With a motto of "Transforming lives in an orderly fashion," The Amandas -- founded by Amanda LeBlanc and Amanda Catalanotto -- state that "Our primary goal is quite simple: We make other people's lives uncomplicated."
They do that by not only organizing any and all parts of a family's home but also by helping them with wedding and party arrangements, supervising moves from one home to another, helping people manage their time better (they are time management specialists), decorating people's homes for the holidays and more.
"We develop a system so people can reestablish order, which allows them to focus on more important issues, like their family or caring for themselves," says Catalanotto. "We may set out to simplify a closet, but what we are really doing is helping people whose lives have spun out of control."
There isn't a universal solution to organizing everyone's lives. The Amandas first consult with every member of the family to determine their needs, habits and lifestyles before they embark on organizing the personal spaces and areas used by the whole family. If you don't make each space accommodate specific needs and preferences, Catalanotto says, it ultimately becomes a useless project because people don't generally change basic habits and the new system will revert back to disarray.
"If it is a man's habit to walk in the front door and throw his keys on the table to the right, we have to find a way to work with that," LeBlanc says. "If we try to retrain him to put the keys somewhere else, it simply will not work." Because of these individual habits, the Amandas say they never approach a project with preconceived ideas of how they will handle it.
Due in part to Catalanotto's previous experience as a bridal sales consultant, one of The Amandas' specialty is being a "wedding nanny," in which they finalize all details prior to a wedding, including contacting vendors, double-checking delivery schedules and providing solutions to any last-minute glitches, thus alleviating anxiety and pressure on the bridal couple.
The Amandas started their partnership in 2003 after LeBlanc, who previously worked in the pharmaceutical industry, shared the idea with Catalanotto, her neighbor, over their backyard fence. The two turned their combined talents for organization, time management and a true love for improving people's lives into a thriving business.
"Our business is truly a passion," LeBlanc says." It's so rewarding to talk to a client after a completed project. They thank us for giving them more time with their family, for making their kids more responsible and even improving relationships between spouses." Their greatest reward, they say, is to return to a home they've organized and find the systems they initiated are still working. "We love to hear that we've made a difference in someone's life, and not just in the short-term but something that empowers them for the rest of their life."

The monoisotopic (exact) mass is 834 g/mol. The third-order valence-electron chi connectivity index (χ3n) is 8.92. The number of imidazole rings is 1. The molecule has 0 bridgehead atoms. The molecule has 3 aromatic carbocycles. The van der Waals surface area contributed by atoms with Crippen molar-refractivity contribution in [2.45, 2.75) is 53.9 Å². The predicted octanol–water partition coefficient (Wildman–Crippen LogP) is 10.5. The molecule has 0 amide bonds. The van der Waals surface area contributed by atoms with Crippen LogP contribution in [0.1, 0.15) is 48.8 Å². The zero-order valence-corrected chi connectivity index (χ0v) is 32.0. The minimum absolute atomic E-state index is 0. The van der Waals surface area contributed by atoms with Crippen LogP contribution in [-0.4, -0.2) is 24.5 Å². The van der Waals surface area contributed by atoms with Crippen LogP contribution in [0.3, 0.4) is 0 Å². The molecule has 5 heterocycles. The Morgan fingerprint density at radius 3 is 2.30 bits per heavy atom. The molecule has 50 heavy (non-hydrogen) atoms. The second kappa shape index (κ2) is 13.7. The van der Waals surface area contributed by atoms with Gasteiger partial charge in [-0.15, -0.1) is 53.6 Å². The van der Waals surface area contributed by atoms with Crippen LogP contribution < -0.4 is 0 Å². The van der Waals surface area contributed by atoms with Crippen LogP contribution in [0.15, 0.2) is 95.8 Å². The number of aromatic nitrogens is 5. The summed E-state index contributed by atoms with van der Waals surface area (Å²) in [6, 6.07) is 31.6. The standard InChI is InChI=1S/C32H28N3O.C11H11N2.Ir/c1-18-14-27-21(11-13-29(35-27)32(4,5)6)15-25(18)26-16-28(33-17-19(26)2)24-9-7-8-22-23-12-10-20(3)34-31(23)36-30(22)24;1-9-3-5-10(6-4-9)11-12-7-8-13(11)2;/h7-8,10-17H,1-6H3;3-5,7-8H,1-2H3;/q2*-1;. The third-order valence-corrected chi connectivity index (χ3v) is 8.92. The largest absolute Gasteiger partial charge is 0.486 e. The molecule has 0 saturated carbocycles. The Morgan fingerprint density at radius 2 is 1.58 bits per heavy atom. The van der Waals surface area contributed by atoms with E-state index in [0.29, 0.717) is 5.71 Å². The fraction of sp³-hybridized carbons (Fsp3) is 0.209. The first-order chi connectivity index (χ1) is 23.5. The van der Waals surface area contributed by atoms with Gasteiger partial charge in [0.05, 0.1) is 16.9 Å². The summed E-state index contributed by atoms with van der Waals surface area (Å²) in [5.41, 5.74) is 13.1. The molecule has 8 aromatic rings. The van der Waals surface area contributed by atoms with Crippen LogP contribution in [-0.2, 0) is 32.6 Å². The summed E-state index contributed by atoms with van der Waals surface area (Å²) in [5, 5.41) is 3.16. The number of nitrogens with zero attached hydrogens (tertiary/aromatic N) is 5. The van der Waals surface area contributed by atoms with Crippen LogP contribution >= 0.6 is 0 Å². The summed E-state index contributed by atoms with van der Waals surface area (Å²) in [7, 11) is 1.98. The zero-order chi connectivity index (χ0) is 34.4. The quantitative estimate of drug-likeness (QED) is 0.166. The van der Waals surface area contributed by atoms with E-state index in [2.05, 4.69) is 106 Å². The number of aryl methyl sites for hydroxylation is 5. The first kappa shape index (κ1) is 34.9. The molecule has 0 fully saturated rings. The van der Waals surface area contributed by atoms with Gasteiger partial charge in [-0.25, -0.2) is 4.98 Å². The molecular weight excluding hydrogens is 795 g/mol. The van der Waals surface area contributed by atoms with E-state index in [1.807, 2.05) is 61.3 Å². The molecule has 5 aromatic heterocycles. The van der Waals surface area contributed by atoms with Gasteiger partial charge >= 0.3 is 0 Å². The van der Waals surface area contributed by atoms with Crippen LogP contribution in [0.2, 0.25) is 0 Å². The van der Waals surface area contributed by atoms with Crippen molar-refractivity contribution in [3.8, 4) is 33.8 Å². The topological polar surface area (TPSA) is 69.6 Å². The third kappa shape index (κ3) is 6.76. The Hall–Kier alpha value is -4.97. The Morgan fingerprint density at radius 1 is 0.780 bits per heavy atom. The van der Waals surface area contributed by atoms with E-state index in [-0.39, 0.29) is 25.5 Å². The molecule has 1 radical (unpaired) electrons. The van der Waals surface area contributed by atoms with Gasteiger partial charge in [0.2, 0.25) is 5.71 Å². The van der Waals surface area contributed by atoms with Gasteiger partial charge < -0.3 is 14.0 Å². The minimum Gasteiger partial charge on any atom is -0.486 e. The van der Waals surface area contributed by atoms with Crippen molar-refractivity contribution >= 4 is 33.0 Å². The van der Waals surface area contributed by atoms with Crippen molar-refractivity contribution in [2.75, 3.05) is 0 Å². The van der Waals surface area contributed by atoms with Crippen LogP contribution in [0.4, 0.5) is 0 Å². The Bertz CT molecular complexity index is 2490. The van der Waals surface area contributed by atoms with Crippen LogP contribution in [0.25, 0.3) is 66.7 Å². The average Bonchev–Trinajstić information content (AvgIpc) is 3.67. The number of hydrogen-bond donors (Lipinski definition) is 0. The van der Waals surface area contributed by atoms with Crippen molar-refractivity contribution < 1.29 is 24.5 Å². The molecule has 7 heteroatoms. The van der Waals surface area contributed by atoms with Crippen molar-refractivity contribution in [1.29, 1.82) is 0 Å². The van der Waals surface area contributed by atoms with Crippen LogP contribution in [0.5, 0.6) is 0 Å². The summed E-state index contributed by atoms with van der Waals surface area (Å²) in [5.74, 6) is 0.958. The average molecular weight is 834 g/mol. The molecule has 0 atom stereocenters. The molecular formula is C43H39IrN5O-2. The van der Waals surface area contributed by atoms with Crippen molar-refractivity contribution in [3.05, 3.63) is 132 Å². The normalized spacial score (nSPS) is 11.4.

Calling All Designers
Design on the Avenue, scheduled from 5:30 p.m. to 8:30 p.m. Oct. 27 at the Cricket Club (2040 St. Charles Ave.), will provide people in the interior design industry a one-stop shop for gathering information about products and services for residential and commercial designers. The event will include a cocktail party, dinner buffet and prizes.
The show is sponsored by the South Central Chapter of American Society of
Interior Designers and International Interior Design Association Delta Regional
Chapter. Guests will include design professionals, architects and homebuilders.
Companies that want to display their wares or provide information about their
services or anyone who wants additional information about the event and tickets
should call Nancy Bounds at 831-2668. Space is limited and early registration
Tour and Guide
The Preservation Resource Center (PRC) is looking for volunteers to help staff seven private homes in the Garden District during its 31st anniversary Holiday Home Tour this winter, scheduled from 10 a.m. to 4 p.m. Dec. 10-11. Volunteers 16 years and older are needed for three-hour shifts at the homes on the tour, and those who donate their time will receive a free ticket to the event. To register call Andrea Foster at 636-3059 or email her at email@example.com.
The annual, self-guided tour will feature seven homes not usually open to the public that feature unique architectural elements and artworks. To make the tours more festive, local musicians will play holiday music at the tour stops.